Chasing Diabetes' Connection to Pancreatic Cancer
Posted: Jan 14, 2018
It has been found out that there are approximately 30 million Americans who have been diagnosed with diabetes. The number of patients to be diagnosed with pancreatic cancer is around 54,000 every year.
For many years, researchers and scientists have been trying to find the link between pancreatic cancer and diabetes. Their goal is to find a connection and use it for earlier diagnosis so that treatment is more effective.
Both, pancreatic cancer and diabetes affects the body’s same organ. Previous studies have found that diabetic patients who have been fighting this disease for many years are at a slightly higher chance of getting pancreatic cancer as compared to those who do not have diabetes. Although diabetic patients mustn’t think and panic that they will get pancreaticcancer, they should stay more alert.
The Link between the Two
Analysts and scientists say that diabetic patients should be aware of their risks for developing pancreatic cancer. Researchers are not exactly able to find out why, but their studies have pointed out that those people who have been battling the disease of diabetes for quite a few years were found to be at a higher risk of getting pancreatic-cancer.
It can work the other way around as well. Having pancreatic cancer can raise the chances of causing newly diagnosed diabetes in patients.According to oncologists that are knowledgeable in their field of pancreatic cancer, diabetes can be caused by pancreatic cancer. This can be an opportunity to intervene and detect any early signs of pancreatic cancer. Ongoing research is being conducted to find ways of identifying any early indications of pancreaticcancer in recently diagnosed diabetic patients.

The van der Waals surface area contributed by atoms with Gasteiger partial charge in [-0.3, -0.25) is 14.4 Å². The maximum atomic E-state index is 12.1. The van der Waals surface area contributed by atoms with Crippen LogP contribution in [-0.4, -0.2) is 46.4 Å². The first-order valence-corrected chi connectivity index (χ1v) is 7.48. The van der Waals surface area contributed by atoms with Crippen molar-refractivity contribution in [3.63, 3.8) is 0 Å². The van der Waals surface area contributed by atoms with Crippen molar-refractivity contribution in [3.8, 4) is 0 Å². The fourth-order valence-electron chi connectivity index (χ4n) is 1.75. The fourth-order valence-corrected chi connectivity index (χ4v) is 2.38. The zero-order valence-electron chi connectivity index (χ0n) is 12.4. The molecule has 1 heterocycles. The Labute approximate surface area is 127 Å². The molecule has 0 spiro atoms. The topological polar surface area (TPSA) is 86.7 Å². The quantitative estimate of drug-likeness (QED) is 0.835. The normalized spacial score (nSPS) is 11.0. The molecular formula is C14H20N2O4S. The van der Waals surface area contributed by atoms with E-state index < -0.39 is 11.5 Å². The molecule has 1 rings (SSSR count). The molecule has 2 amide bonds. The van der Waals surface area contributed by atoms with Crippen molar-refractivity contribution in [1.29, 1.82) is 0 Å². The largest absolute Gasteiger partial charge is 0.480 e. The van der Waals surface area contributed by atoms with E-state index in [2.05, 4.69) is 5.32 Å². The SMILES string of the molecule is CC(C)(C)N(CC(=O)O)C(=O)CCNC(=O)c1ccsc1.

How Can Diabetic Patients Be Screened For Pancreatic Cancer
Unfortunately, pancreatic cancer in its early stages can show imprecise, or no symptoms at all. On top of that, patients often disregard symptoms of indigestion and back pain. It is only when these symptoms get worse that the patient makes an appointment with their doctor for a checkup. At this point, there is not much that can be done for them.
Oncologists use a range of imaging tests such as endoscopic ultrasound, MRI,and CT scans to look for signs of pancreatic cancer. It would be impractical and too expensive to use these tests on diabetic patients to find out if they might have pancreatic cancer. What they need is a method or test that will detect and screen diabetic patients that have higher chances of developing pancreatic cancer.
A 5-year study is being conducted that will help recognize any biomarkers in newly diagnosed diabetic patients in their screening tests.
The Sandler-Kenner Foundation was started by Gregory A. Echt, M.D. and his wife, Susan T. Echt, after they lost two of their dear friends, Michael and Peter, to premature deaths from pancreatic cancer.